An ebullient Hillary Clinton reveled Tuesday in the strong reviews for her performance in the first general election debate of 2016, while rival Donald Trump kept the previous night’s controversies alive and suggested he might “hit her harder” in their next encounter by raising the subject of former President Bill Clinton’s infidelities.
“I really eased up because I didn’t want to hurt anyone’s feelings,” Trump said on Fox News, saying he would have brought up “the many affairs that Bill Clinton had” but held back because the Clintons’ daughter Chelsea was in the audience.
“I didn’t think it was worth the shot,” he said. “I didn’t think it was nice.”
The GOP nominee sought to cast the night as a win, but he kicked off the day by wading right back into the provocative episodes that his Democratic rival used against him in their first face-to-face encounter.
Trump took new jabs at a former Miss Universe about her weight and complained that his microphone had malfunctioned, keeping the focus on his defensive performance during Monday’s event at Hofstra University on Long Island.
Clinton, meanwhile, stuck to her script, saying Trump expressed opinions during the debate that were “offensive and off-putting.”
“The real point is about temperament and fitness and qualification to hold the most important, hardest job in the world, and I think people saw last night some very clear differences between us,” the Democratic nominee told reporters on her campaign plane before flying to North Carolina.
The former secretary of state shrugged off Trump’s suggestion that he might go after her husband’s personal life.
“He can run his campaign however he chooses,” Clinton said. “I will continue to talk about what I want to do for the American people.”
The clash came at a critical juncture in the campaign. With six weeks until Election Day, and with voters in some states already starting to cast ballots, polls show Clinton’s summer lead has all but evaporated. Trump is effectively tied in many of the battleground states where Clinton had enjoyed comfortable leads.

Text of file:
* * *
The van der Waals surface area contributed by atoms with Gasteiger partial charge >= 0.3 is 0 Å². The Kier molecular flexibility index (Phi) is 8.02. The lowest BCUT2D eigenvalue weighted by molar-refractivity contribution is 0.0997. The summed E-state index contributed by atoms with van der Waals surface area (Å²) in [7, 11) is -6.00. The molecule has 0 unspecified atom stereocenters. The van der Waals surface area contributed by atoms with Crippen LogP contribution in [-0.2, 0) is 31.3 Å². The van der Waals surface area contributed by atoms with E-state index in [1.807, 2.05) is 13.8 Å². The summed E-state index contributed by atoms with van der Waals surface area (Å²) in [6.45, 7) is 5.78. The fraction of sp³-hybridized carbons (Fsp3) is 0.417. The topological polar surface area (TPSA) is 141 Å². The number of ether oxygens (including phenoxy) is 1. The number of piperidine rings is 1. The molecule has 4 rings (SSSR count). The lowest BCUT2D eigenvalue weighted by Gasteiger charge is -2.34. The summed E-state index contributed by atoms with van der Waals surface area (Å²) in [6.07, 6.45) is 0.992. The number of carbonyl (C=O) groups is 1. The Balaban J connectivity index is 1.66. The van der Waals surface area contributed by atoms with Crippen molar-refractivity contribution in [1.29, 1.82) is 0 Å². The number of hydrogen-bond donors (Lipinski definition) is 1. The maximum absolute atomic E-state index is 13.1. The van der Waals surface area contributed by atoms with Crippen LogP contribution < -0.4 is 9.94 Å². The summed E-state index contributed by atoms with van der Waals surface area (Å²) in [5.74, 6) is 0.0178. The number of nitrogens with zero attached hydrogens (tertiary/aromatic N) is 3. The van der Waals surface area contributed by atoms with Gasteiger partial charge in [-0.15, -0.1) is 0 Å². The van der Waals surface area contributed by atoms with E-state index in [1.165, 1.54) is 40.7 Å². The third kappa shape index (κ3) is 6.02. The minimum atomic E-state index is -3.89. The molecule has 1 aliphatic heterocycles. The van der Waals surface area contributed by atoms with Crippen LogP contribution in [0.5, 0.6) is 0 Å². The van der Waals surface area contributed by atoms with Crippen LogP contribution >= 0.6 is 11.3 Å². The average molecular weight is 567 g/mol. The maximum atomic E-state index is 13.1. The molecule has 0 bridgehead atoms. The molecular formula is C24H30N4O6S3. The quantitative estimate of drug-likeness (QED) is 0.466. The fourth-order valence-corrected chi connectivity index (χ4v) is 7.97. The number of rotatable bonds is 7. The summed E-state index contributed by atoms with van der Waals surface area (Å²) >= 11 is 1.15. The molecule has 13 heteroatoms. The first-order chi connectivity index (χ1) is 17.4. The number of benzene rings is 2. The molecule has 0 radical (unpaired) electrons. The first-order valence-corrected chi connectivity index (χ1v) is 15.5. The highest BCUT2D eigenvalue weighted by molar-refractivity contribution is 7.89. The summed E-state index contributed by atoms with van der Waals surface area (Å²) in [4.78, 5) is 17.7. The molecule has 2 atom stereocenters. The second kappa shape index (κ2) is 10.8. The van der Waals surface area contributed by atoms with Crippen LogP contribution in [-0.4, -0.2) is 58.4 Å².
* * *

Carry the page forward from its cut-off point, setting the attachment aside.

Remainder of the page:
During the 95-minute debate, the GOP contender unrelentingly blamed the nation’s chronic problems on Clinton as a “typical politician.” Yet he found himself mostly on the ropes as she denounced him for racial insensitivity, hiding potential conflicts of interest and “stiffing” those who helped build his business empire.
Trump spent much of the evening explaining himself — about his temperament, treatment of women and minorities, business practices and readiness to be commander in chief, as well as over his long perpetuation of a falsehood about Barack Obama’s birthplace to delegitimize his presidency.
Clinton sought to make those most of his stumbles, telling a crowd in Raleigh Tuesday, “He actually bragged about gaming the system to get out of paying his fair share of taxes. In fact I think there’s a strong probability he hasn’t paid federal taxes in a lot of years.
Later, she marveled that Trump had “admitted he rooted for the housing crisis” as a business opportunity.
Earlier in the day, Trump maintained that Clinton had not unnerved him. “No, not at all,” he said on Fox News. “I didn’t see it that way.”
But he allowed that he was irritated “at the end, maybe” when Clinton brought up Trump’s treatment of Alicia Machado, a woman from Venezuela who was crowned the 1996 Miss Universe at age 19.
That moment has emerged as one of the most dramatic exchanges of the night.
“He called this woman ‘Miss Piggy,’ and then he called her ‘Miss Housekeeping,’ because she is Latina,” Clinton said during the debate.
“Where did you find this?” Trump retorted. “Where did you find this?”
“Her name is Alicia Machado,” Clinton continued, “and she has become a U.S. citizen, and you can bet she’s going to vote this November.”
The next morning, Trump offered an indignant defense of how he dealt with Machado when he was a partner in the company that owned the Miss Universe pageant.
“She was the worst we ever had,” he said on Fox News’ “Fox and Friends,” adding: “She gained a massive amount of weight, and it was a real problem.”
The Clinton campaign moved quickly to capitalize on the issue, releasing a web video featuring the beauty queen-turned-actor, who now lives in Miami Beach.